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The power of fiction in exploring the future


Mythmakers and LawbreakersA remarkable new book, Mythmakers & Lawbreakers: Anarchist Writers on Fiction, came to my attention because its editor, who goes by Margaret Killjoy, is my nephew. I bought the book merely to be supportive. But to be supportive, I also read the book, and was blown away by how many ideas I got from it, and how it stirred my thinking about the work I do as a futurist.
The core of the book is about why, and how, anarchist writers and others who have written about anarchism use fiction for exploring and communicating political ideas. Killjoy offers interviews with people in either camp who may or may not say they are anarchists.
As a futurist, I have struggled with the place and meaning of art, broadly, and creative writing, more specifically, in exploring and communicating about the future. I’ve learned, as so many of my colleagues in the futures field have, that storytelling is often the most powerful way we can explore, share, and communicate ideas about the future.
I use storytelling of several sorts in my work: intently, but imperfectly. I offer stories to make a point in speaking and in workshops on the future. By habit, I use stories and analogies in conversation, in trying to explain my ideas. And in much of our client work at Leading Futurists LLC, we use stories in the form of futures scenarios to deepen our understanding and that of our clients, of future possibilities. As I have written before, I think scenarios are the most powerful tool we have for communicating about change and the future.
The writers interviewed in Mythmakers & Lawbreakers clarified for me how fiction is a fundamental force in exploring and promoting ideas—any ideas, but certainly ideas about how the world and societies could be different. In that sense, futurists and anarchists have the same job: to help people understand much more deeply things that do not (yet) exist. So too, both futurists and anarchists have seen the mass of work depicting those different work coming in science fiction, along with some graphic novels, comics, video games, and hard-to-categorize forms of literature.
I have learned, and/or conclude some interesting things about fiction from my reading of Mythmakers and Lawbreakers:
+Some, but not all fiction writers have direct political goals in writing what they write—some are exploring a different society, some are promoting one, and perhaps some aren’t sure, but their art carries them deeply into exploratory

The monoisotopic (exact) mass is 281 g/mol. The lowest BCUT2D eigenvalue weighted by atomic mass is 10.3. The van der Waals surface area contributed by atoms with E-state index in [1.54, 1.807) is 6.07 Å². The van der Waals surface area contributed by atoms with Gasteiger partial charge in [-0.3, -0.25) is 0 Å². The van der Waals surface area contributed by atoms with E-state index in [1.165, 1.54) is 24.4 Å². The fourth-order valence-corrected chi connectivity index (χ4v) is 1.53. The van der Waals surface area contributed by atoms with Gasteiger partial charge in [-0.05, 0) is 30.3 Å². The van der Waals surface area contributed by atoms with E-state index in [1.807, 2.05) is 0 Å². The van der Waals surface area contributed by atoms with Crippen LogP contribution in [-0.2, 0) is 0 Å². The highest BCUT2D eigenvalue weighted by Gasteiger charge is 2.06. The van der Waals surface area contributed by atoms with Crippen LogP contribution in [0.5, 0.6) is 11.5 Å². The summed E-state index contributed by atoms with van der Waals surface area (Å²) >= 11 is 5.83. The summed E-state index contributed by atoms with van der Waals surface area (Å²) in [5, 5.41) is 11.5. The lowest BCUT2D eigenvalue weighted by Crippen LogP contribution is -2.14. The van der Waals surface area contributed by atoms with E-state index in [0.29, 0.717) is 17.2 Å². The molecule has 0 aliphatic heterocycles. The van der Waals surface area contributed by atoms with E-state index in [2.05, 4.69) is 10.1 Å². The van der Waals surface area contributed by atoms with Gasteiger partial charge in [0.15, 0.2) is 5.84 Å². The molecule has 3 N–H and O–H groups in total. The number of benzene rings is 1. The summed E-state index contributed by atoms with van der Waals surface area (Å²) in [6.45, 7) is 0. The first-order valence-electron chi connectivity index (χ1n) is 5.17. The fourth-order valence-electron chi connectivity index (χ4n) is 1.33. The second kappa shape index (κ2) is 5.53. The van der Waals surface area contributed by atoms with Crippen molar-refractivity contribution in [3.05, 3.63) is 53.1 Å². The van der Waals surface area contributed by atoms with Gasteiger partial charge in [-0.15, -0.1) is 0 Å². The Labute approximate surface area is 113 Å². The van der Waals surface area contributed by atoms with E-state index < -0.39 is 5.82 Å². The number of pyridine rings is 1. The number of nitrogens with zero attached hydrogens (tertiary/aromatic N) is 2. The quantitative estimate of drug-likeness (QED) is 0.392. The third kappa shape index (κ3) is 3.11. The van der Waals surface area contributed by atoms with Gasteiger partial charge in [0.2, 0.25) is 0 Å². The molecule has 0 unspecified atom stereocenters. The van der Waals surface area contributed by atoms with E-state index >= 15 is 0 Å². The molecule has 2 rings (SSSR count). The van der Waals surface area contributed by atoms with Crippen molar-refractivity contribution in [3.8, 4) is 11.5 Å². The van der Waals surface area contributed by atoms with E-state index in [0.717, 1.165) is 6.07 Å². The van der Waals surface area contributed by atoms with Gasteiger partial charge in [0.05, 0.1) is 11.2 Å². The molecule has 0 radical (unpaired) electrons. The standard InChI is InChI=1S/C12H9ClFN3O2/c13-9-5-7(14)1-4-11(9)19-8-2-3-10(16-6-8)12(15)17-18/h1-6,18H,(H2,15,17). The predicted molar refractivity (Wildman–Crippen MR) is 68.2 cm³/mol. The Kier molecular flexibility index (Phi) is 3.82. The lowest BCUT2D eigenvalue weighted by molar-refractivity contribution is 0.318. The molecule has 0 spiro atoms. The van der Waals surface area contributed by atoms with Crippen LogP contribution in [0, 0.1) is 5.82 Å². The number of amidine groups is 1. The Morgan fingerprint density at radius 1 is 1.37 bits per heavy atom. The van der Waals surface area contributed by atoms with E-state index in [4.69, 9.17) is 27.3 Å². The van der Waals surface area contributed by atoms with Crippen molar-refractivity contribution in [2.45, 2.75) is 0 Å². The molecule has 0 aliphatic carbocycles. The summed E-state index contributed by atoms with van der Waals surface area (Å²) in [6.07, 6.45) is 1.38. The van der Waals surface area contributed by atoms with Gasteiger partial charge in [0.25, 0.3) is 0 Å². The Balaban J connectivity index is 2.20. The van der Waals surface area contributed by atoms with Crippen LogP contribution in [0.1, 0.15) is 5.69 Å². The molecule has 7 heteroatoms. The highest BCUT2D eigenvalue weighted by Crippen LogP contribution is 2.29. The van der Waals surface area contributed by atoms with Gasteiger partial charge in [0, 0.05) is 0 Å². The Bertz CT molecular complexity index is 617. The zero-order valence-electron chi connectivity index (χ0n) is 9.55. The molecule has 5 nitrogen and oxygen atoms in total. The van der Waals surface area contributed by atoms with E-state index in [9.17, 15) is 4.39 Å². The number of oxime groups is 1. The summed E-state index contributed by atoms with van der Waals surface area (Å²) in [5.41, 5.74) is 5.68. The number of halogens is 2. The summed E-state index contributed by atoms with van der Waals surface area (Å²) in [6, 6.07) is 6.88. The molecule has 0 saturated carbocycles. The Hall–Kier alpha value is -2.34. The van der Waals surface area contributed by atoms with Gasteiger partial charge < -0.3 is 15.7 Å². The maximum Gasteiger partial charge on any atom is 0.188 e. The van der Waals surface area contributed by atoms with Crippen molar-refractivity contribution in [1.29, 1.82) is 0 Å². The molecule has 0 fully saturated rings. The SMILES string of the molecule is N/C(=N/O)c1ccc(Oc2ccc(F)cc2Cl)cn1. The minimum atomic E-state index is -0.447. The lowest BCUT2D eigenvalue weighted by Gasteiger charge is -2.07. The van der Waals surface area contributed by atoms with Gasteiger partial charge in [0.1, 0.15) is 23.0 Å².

+Fiction does not answer all of the questions it raises—it doesn’t try to. That means a writer can play out a distinct situation without fully understanding it, or its implications.
+Political ideas without a deeper (and perhaps fictional) exploration may be simplistic or poorly thought out, and may be driven by a dogma or principle, not tested fully against human realities. Thus we would all be better off, I am quite certain, if futurists developed much more fleshed out scenarios for the worlds we think we want.
+Where we want not just to explore, but to convince people about change in our world, the story may be essential. For example, I have found it inadequate to tell consumer product companies that there will be greater demands on them to create more sustainable products. They want to, and need to know, what those products would be like, and how consumers would incorporate those products into their lives.
If, as writers believe, fiction shapes our perceptions of ourselves, our surroundings, what is true about our world, then fiction surely can and will shape our view of the future. We can tap into that truth.
In our futures work, we may be too often creating scenarios that merely describe the future, but don’t have the power to really bring people to a sharp focus on a different world, because they lack conflict, a hero, a plot. I will ponder that issue some more. Perhaps our “fiction” cannot ever be quite as powerful as the novelist’s.
There is clearly lots of work to do here, to better understand what those of us engaged in foresight can learn from fiction writing and from other arts that strive to explore ideas. We won’t become great fiction writers or artists, but we may up our game in using fiction and art to delve deeper and get further, not to mention to communicate about the future better.
Some interesting thoughts from the Mythmaker interviews:
“Art is not a mirror with which to reflect life, but rather a hammer with which to shape it.” Bertolt Brecht [Mythmakers and Lawbreakers, p. 20, quoted by Derrick Jensen]
 “Fiction is not a good medium for preaching or for planning. It is really good, though, for what we used to call consciousness-raising.” [Mythmakers and Lawbreakers, p. 10, Ursula k. Le Guin]
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